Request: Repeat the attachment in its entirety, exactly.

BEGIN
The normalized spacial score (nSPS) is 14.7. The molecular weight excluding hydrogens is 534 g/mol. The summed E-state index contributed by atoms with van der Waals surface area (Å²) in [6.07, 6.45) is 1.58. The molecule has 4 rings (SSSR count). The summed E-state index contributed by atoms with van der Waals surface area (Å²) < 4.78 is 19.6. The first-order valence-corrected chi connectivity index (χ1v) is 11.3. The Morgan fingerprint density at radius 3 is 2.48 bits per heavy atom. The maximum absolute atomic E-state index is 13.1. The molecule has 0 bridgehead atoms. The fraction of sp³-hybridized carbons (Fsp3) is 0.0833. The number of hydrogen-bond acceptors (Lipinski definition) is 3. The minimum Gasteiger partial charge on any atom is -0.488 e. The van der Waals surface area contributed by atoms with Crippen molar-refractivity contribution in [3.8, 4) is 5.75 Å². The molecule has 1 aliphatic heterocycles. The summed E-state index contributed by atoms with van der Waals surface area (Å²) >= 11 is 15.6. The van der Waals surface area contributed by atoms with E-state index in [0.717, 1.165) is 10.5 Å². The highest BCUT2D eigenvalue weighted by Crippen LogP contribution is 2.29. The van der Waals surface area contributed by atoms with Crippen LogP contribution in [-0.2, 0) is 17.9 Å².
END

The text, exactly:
The normalized spacial score (nSPS) is 14.7. The molecular weight excluding hydrogens is 534 g/mol. The summed E-state index contributed by atoms with van der Waals surface area (Å²) in [6.07, 6.45) is 1.58. The molecule has 4 rings (SSSR count). The summed E-state index contributed by atoms with van der Waals surface area (Å²) < 4.78 is 19.6. The first-order valence-corrected chi connectivity index (χ1v) is 11.3. The Morgan fingerprint density at radius 3 is 2.48 bits per heavy atom. The maximum absolute atomic E-state index is 13.1. The molecule has 0 bridgehead atoms. The fraction of sp³-hybridized carbons (Fsp3) is 0.0833. The number of hydrogen-bond acceptors (Lipinski definition) is 3. The minimum Gasteiger partial charge on any atom is -0.488 e. The van der Waals surface area contributed by atoms with Crippen molar-refractivity contribution in [3.8, 4) is 5.75 Å². The molecule has 1 aliphatic heterocycles. The summed E-state index contributed by atoms with van der Waals surface area (Å²) >= 11 is 15.6. The van der Waals surface area contributed by atoms with E-state index in [0.717, 1.165) is 10.5 Å². The highest BCUT2D eigenvalue weighted by Crippen LogP contribution is 2.29. The van der Waals surface area contributed by atoms with Crippen LogP contribution in [-0.2, 0) is 17.9 Å².